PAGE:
It’s about taking all your faculties – mind, heart, arms, legs, and everything in between – and recognizing that they are, each in their own way, but mere manifestations of one Higher Reality.

In other words, when one conceptualizes and arrives at various conclusions, including an understanding of the Divine, its not that the mind is knowing G-d. But the other way around: G-dliness is manifesting in intelligence.

And this is ultimately what the unbridled dance of Simchat Torah is meant to release. The mind, as all our faculties, but especially the mind with its own self-worshiping paradox, can become trapped by its own parameters. Uninhibited dancing with the Divine Torah – not studying it, but wrapped up – allows us all to transcend our faculties.

But the purpose is not to become illiterate or anti-intellectual. Rather, to recognize that intellect itself is non-intellectual, better – supra-intellectual, a force that expresses the Divine way of thinking.

The mind on its own, left to our fragmented human resources can be a great trap that blocks us from experiencing the ultimate reality. Mind games masking the need for control, intellectual arrogance hiding insecurity, philosophy justifying unaccountable self indulgence, are just some of the forms that intellectual self worship takes on.

But the mind is not off limits to G-d. Indeed, the mind and all its complexity is very much part of existence reflecting the Divine “mind” and design.

Through the bittul (the selfless suspension of ego) of the Simchat Torah dance one can reach the second ultimate perspective, in which the mind does not worship itself, but recognizes how it reflects the Highest Reality.

So, as I told my friend, there’s a maskil and there’s a maskil. The former one can indeed be arrogant and unable to let go in dance. The latter sees his intellect as just another form of the Divine dance. Its up to you to choose which maskil you will be.

Now, there’s a bit of haskalah to chew upon…


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I always enjoy your writings. Your topic reminded me of a song my daughter wrote recently. Thought you might enjoy seeing the lyrics. Lyrics – Ein Sof There was a light, it was so bright,yet, You hid it,and now i gotta fight with all my might,to break my night, and to delight in Your presence,my essence is You, bound internally, eternally.No other existence, it takes persistence,to constantly recall,that theres nothing else at all.Kelipahs just a con-artist working for You,hes trying to sell us negativity and see if well be true,were glued to Your right-of-way,hes selling lies, fabrications,be strong in our… Read more »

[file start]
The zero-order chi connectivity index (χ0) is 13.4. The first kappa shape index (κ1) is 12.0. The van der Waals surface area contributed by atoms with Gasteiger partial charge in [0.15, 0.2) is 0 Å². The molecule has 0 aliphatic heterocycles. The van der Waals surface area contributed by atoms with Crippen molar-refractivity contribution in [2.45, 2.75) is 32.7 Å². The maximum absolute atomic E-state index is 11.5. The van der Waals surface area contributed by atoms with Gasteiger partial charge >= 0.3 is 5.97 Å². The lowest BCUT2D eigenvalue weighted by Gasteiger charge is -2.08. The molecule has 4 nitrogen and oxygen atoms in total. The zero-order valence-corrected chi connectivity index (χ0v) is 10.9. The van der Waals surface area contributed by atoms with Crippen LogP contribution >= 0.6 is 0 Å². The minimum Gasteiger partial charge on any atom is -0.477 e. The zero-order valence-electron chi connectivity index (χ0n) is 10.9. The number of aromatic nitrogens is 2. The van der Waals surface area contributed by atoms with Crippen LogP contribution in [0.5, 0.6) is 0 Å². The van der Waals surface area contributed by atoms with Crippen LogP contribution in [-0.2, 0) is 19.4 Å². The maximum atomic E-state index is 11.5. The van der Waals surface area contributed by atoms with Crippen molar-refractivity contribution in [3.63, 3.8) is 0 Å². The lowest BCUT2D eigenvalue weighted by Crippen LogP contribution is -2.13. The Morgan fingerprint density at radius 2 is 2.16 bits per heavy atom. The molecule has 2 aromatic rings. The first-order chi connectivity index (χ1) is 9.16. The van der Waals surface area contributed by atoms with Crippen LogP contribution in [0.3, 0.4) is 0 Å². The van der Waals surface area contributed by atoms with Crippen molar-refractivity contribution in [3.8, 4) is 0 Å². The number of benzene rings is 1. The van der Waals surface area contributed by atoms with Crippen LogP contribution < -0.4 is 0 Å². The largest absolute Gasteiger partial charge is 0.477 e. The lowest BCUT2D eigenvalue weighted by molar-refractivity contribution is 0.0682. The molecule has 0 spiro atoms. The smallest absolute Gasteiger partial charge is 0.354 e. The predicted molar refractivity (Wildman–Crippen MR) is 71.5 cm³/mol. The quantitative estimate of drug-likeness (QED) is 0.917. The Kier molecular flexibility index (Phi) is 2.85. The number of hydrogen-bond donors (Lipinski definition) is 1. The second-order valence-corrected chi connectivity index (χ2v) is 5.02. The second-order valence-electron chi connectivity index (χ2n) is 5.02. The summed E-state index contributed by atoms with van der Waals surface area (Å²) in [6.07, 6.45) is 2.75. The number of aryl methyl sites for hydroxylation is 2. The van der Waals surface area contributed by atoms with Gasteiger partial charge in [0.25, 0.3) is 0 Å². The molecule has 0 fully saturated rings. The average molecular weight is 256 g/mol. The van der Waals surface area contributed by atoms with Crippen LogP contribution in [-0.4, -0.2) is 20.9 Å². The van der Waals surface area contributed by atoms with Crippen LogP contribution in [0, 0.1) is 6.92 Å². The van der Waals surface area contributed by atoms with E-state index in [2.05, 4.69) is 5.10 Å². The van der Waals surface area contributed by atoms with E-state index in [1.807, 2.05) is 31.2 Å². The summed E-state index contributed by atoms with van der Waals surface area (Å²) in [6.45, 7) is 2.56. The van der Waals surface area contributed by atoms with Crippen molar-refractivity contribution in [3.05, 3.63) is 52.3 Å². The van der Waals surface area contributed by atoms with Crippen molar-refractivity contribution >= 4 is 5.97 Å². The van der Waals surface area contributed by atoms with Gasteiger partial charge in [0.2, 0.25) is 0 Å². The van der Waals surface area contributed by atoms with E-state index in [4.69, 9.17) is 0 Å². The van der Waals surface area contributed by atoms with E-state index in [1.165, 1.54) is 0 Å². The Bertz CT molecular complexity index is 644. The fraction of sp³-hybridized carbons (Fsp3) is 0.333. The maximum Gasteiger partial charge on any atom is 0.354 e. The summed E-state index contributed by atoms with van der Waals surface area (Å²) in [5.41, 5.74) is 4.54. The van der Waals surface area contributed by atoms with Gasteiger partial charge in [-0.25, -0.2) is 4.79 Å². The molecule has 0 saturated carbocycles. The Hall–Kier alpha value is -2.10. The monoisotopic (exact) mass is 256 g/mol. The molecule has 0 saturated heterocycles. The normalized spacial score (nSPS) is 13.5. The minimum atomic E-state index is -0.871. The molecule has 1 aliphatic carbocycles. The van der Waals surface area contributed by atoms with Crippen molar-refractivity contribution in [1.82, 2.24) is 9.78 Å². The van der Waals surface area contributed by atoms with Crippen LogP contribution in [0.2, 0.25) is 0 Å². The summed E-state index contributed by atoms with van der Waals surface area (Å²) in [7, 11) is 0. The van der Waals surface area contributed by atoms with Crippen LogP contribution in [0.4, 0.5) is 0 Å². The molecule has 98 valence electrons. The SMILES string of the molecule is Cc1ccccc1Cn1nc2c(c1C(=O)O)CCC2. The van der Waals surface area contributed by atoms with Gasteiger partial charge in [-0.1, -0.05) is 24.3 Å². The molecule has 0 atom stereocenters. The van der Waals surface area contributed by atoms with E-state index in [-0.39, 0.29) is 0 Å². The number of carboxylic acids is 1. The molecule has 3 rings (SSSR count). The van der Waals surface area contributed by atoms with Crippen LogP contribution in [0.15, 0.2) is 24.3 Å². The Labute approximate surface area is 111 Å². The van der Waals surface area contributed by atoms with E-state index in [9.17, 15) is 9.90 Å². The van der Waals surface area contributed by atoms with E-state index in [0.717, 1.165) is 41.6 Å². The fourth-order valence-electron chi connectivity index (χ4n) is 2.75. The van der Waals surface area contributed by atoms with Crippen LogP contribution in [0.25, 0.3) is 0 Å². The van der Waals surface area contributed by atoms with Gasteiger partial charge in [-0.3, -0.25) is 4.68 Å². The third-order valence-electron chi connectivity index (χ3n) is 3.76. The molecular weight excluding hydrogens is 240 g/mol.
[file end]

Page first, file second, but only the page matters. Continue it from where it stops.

Judy Lederman

As usual – I loved your interpretation (and musings) on Simchat Torah! Just to add a few thoughts and saw an example of what I thought was maskil. I went to visit my sons Yeshiva for Hakafot and was surprised to see the women–educated Yeshiva wives– sitting around munching on candy and chatting idly while the men danced their hearts out. I wondered if my reaction to Simchat Torah was wrong. Coming from a Young Israel in Westchester where women were encouraged to be bsimcha — to feel it, to dance and to let the simcha aspect take over in… Read more »

Rachel Jon-Dakar

I live in my heart. And I love with wild abandon. Refining oneself is a perpetual pursuit with peaks and valleys.

Thank you for the wise message.

Marilyn Stein

This ‘piece of work’ that you have written, I cannot find the words to tell you how much I was… I don’t even know the word to use here… Overwhelmed? Flabbergasted? Appreciative? And the list goes on and on… This particular article gives such profound insight to the issue and especially describes the Lubavitchers philosophy so well. I must admit that I had to read it slowly and reread parts for it to sink in as to what you are saying here. But it is a beautiful piece. I am going to forward it to all myLubavitcher Rabbis, just to… Read more »

Steven L. Sacks-Wilner

From: Bringing Heaven Down to Earth by Tzvi Freeman My father-in-law, Professor Avraham Polichenco, was a professor of computer science in Argentina and introduced computers to Argentina in the 60s. At the same time he made a major shift in life, from an ardent secular Zionist with a bias towards anyone religious, to a fervent chassid with a keen interest in the Kaballa. My father-in-law was privileged to have engaged the Rebbe in several long discussions. In one of those talks, they discussed computers. It is interesting that the Rebbes concept of the computer back then in the 60s was… Read more »